SNOHOMISH — Barber Bob Martin keeps cutting hair and brushing aside attempts by the state to get him to stop.
Starting in early May, customers streamed into The Stag Barber Shop in spite of statewide directives barring barber shops and other nonessential businesses from operating in Snohomish County amid the COVID-19 pandemic.
He continued serving patrons after the state Department of Licensing suspended his cosmetology operator license and served him with a cease-and-desist order for doing business without a salon shop license.
He didn’t blink when a letter arrived from the Snohomish Health District warning the 79-year-old that he could face criminal charges if he didn’t immediately stop giving haircuts.
And he’s not changed his behavior in spite of May 20 correspondence from the Attorney General’s Office saying that unless he complied with the rules and closed within 48 hours, “we will have no choice but to file a lawsuit against you and seek monetary penalties. This is your final warning.”
As of Thursday, Martin hadn’t been arrested or sued, though those are still possibilities.
And the Department of Licensing had not imposed further punishment, such as revoking his barber’s license or fining him $5,000 for every day he operates. Those options are possible, too.
“We will continue with our action as it relates to his unlicensed activity,” agency spokeswoman Christine Anthony said in an email.
The Attorney General’s Office is counsel for the licensing agency. A spokeswoman for Attorney General Bob Ferguson explained in an email that they are letting the regulatory process proceed and legal action is still an option.
“The purpose of our letter was to make Mr. Martin aware of the full scope of potential penalties he could face as a result of his actions,” she wrote. “While our Cease and Desist letter does not specifically reference a consumer protection lawsuit, Mr. Martin could still face a consumer protection lawsuit, just as he remains subject to criminal penalties if he continues to willfully violate the Governor’s Stay Home, Stay Healthy proclamation.”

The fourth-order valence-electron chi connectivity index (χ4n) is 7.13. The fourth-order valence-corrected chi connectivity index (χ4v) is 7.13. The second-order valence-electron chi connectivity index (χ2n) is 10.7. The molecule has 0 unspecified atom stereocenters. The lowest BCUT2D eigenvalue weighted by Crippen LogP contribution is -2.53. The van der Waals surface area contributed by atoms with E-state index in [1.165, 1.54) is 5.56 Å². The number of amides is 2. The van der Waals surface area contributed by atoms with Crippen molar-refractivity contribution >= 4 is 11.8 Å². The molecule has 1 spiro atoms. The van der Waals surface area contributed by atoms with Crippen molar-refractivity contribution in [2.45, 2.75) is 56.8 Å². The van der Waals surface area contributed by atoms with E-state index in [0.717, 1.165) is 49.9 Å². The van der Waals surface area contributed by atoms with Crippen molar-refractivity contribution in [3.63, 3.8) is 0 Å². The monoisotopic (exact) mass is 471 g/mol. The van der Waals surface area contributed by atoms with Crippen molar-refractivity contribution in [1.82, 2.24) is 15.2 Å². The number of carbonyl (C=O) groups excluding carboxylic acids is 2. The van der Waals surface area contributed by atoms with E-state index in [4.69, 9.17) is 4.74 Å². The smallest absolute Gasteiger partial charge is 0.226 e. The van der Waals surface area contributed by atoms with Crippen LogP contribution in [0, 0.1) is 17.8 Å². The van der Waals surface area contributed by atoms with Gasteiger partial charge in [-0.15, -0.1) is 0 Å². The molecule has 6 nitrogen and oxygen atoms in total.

Initially, Martin was alleged to have violated Gov. Jay Inslee’s stay-home order. That expired May 31, but non-essential businesses like his were not supposed to be open until Snohomish County moved to the next phase of the state’s reopening process. That happened Friday.
Even so, his case won’t be moot, Anthony said.
Martin declined to be interviewed Thursday, referring calls to his legal advisor, Rick Martin of Texas, who is not related.
Rick Martin would not confirm or deny that his client received any of the communiques, including the attorney general’s cease-and-desist order.
“Who’s to say we ever received it?” he said. “We’re not acknowledging we ever received it.”
Bob Martin’s licenses are up to date, he said. Records of the state agency say otherwise.
And Rick Martin insisted the state lacks legal authority to take the scissors out of his client’s hands.
“He is totally legit. We’re not going to pay attention to those scam orders,” Rick Martin said. “You cannot force people to close their businesses.”
Jerry Cornfield: 360-352-8623; jcornfield@herald net.com. Twitter: @dospueblos